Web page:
The Business Book

(Joyce) #1


Shares on the stock market are
affected by many factors, including
some that are difficult to predict—
such as world events, severe weather,
and global economic forecasts.

See also: Crisis management 188–89 ■ Balancing long- versus short-termism 190–91 ■ Contingency planning 210 ■
The marketing model 232–33 ■ Lean production 290–93 ■ Time-based management 326–27


uses numerical data such as sales
patterns. Also in this category are
equations that make assumptions
about future sales by drawing
on a company’s historical data, and
market research that indicates the
number of potential customers for
a particular product or service. In
addition, marketers look at external
factors beyond the company’s
control, such as the state of the
economy, and make simulations of
how quantitative forecasts would
be affected by external factors.

Unforeseen circumstances
Even the most carefully planned
forecast can be thrown out by
unforeseen events. In the travel
industry, for example, it is difficult
to predict performance because
factors such as weather and world
events have a significant impact
on customer choices.
The effect of world events can be
seen in the sale of luxury watches to
China. From 2009 to 2011, high-end
watchmakers in Europe enjoyed
growing sales in China, but from
late 2012 a dramatic decline

began—as much as 24 percent in a
single quarter. This was partly due
to a slowdown in China’s economic
growth, which exporters might have
been able to take into account; but
what could not have been expected
was a high-profile incident in the
Communist Party’s crackdown on
corruption. A party official in
Shaanxi province was fired after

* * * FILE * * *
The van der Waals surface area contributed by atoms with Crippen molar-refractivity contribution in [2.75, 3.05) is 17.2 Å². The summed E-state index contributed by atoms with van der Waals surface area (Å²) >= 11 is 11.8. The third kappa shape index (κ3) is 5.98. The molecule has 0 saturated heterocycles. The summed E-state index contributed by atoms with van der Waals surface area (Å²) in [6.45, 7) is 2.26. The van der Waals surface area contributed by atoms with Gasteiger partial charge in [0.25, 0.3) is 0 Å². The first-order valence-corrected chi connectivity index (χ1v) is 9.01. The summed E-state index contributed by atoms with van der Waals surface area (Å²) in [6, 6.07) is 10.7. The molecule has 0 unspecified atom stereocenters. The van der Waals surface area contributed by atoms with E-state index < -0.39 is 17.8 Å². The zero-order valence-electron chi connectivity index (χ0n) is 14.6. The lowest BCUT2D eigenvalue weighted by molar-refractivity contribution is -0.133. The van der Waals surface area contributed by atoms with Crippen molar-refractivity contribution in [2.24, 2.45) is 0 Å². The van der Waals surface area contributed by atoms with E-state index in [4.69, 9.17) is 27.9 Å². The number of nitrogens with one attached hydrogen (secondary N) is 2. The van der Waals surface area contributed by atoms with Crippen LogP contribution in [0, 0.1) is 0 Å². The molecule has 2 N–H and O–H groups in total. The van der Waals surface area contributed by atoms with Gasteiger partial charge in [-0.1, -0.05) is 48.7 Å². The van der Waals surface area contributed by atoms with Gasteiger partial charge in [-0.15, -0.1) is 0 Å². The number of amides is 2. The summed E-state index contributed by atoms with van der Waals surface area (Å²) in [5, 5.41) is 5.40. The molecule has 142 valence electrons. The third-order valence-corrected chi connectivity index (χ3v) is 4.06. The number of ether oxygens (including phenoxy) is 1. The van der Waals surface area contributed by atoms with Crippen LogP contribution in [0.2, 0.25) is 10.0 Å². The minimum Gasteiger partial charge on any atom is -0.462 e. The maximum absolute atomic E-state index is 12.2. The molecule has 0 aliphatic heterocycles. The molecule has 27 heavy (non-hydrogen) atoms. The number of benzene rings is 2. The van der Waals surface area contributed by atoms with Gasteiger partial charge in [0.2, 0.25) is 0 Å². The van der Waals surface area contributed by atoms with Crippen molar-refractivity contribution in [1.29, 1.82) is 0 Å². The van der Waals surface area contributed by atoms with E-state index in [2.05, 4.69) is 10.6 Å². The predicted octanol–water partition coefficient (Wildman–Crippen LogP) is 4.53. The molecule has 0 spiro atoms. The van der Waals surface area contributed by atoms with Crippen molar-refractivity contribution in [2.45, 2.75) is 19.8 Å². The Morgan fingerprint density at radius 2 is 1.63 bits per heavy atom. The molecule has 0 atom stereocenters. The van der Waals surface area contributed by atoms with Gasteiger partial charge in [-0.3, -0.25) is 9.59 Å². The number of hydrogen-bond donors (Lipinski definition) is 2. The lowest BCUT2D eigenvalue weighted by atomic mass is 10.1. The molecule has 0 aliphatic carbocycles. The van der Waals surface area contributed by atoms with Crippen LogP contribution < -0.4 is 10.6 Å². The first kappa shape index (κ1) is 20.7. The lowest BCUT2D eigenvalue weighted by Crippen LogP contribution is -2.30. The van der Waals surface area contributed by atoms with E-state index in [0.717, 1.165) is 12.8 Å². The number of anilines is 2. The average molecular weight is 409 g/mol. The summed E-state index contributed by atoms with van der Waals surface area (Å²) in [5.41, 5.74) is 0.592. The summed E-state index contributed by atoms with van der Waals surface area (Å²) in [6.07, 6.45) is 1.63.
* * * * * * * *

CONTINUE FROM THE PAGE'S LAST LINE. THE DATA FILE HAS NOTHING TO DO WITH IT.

images of him wearing various
luxury watches were found on the
Internet; one timepiece was worth
more than $32,000. The story made
front-page news across China in

September 2012. Luxury watches
became publicly associated with
corruption, and demand slumped.

Is forecasting worthwhile?
Management consultant Peter
Drucker was scornful of forecasting.
“We must start out with the premise
that forecasting is ... not worthwhile
beyond the shortest of periods,” he
wrote in Management: Tasks,
Responsibilities, Practices (1973). He
had reason to be wary, having
declared in a 1929 economic journal
that stock prices were bound to
keep rising, just a few weeks before
the Wall Street Crash. International
auditing company KPMG maintains
that most companies produce
unrealistic forecasts that can be off
by up to 13 percent on average.
According to KPMG, better data
management, scenario planning,
and forecasts that are continually
updated rather than made long-term
can increase accuracy. Despite the
difficulty of accurate forecasting, it
remains the primary means by
which marketers drive the business
decisions of a company. ■

Accurate forecasting

Producing an accurate forecast
depends on the company’s
required lead time—the time
from order placement to
customer delivery. The longer
the lead time, the greater the
error in forecasting figures. One
theory holds that if lead times
are reduced by 50 percent,
forecasting errors will also be
reduced by 50 percent.
Since the 1990s management
theorists, including Dr. Edmund
Prater at the University of Texas,
have advocated that forecasting

accuracy can be optimized by
creating a demand-driven supply
chain, which uses information
and technology to shrink lag
times between supply decisions
and actual demand. Thus the
need for forecasting is reduced
when business activities become
more demand driven. For
example, when Wal-Mart asked
stores to place orders every two
weeks rather than monthly,
inventories reduced because
accurate forecasting increased in
line with the shorter time frame.

The only thing we know
about the future is that it
will be different.
Peter Drucker
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